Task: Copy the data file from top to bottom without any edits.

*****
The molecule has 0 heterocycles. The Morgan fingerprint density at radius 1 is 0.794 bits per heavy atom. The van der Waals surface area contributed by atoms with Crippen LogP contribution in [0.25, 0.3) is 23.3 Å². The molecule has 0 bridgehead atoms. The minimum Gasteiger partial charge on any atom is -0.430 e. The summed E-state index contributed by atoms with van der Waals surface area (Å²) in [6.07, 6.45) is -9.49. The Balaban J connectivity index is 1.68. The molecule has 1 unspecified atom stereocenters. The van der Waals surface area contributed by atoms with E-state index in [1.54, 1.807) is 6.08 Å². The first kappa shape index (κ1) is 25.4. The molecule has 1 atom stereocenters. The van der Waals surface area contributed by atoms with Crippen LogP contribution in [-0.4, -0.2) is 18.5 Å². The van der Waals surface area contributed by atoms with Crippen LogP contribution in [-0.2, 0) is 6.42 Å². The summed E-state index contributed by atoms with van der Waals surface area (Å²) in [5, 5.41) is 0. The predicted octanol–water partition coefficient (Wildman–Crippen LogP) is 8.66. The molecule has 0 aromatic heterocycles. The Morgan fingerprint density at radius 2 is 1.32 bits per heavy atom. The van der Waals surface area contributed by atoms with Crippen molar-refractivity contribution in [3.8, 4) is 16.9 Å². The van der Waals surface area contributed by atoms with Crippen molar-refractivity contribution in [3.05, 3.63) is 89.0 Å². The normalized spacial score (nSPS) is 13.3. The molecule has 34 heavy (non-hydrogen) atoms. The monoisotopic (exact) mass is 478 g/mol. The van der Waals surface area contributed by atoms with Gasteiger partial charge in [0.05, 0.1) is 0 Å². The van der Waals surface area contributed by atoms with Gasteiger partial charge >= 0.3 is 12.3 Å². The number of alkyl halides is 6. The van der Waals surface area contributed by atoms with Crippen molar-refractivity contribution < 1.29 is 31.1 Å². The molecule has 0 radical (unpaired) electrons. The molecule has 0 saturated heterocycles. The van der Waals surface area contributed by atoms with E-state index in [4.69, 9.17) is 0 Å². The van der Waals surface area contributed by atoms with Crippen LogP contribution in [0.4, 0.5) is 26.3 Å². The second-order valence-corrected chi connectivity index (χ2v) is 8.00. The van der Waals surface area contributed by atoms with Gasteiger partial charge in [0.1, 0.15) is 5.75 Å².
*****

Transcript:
The molecule has 0 heterocycles. The Morgan fingerprint density at radius 1 is 0.794 bits per heavy atom. The van der Waals surface area contributed by atoms with Crippen LogP contribution in [0.25, 0.3) is 23.3 Å². The molecule has 0 bridgehead atoms. The minimum Gasteiger partial charge on any atom is -0.430 e. The summed E-state index contributed by atoms with van der Waals surface area (Å²) in [6.07, 6.45) is -9.49. The Balaban J connectivity index is 1.68. The molecule has 1 unspecified atom stereocenters. The van der Waals surface area contributed by atoms with E-state index in [1.54, 1.807) is 6.08 Å². The first kappa shape index (κ1) is 25.4. The molecule has 1 atom stereocenters. The van der Waals surface area contributed by atoms with Crippen LogP contribution in [-0.4, -0.2) is 18.5 Å². The van der Waals surface area contributed by atoms with Crippen LogP contribution in [-0.2, 0) is 6.42 Å². The summed E-state index contributed by atoms with van der Waals surface area (Å²) in [5, 5.41) is 0. The predicted octanol–water partition coefficient (Wildman–Crippen LogP) is 8.66. The molecule has 0 aromatic heterocycles. The Morgan fingerprint density at radius 2 is 1.32 bits per heavy atom. The van der Waals surface area contributed by atoms with Crippen molar-refractivity contribution in [3.8, 4) is 16.9 Å². The van der Waals surface area contributed by atoms with Crippen molar-refractivity contribution in [3.05, 3.63) is 89.0 Å². The normalized spacial score (nSPS) is 13.3. The molecule has 34 heavy (non-hydrogen) atoms. The monoisotopic (exact) mass is 478 g/mol. The van der Waals surface area contributed by atoms with Gasteiger partial charge in [0.05, 0.1) is 0 Å². The van der Waals surface area contributed by atoms with Gasteiger partial charge >= 0.3 is 12.3 Å². The number of alkyl halides is 6. The van der Waals surface area contributed by atoms with Crippen molar-refractivity contribution < 1.29 is 31.1 Å². The molecule has 0 radical (unpaired) electrons. The molecule has 0 saturated heterocycles. The van der Waals surface area contributed by atoms with E-state index in [4.69, 9.17) is 0 Å². The van der Waals surface area contributed by atoms with Crippen LogP contribution in [0.4, 0.5) is 26.3 Å². The second-order valence-corrected chi connectivity index (χ2v) is 8.00. The van der Waals surface area contributed by atoms with Gasteiger partial charge in [0.1, 0.15) is 5.75 Å².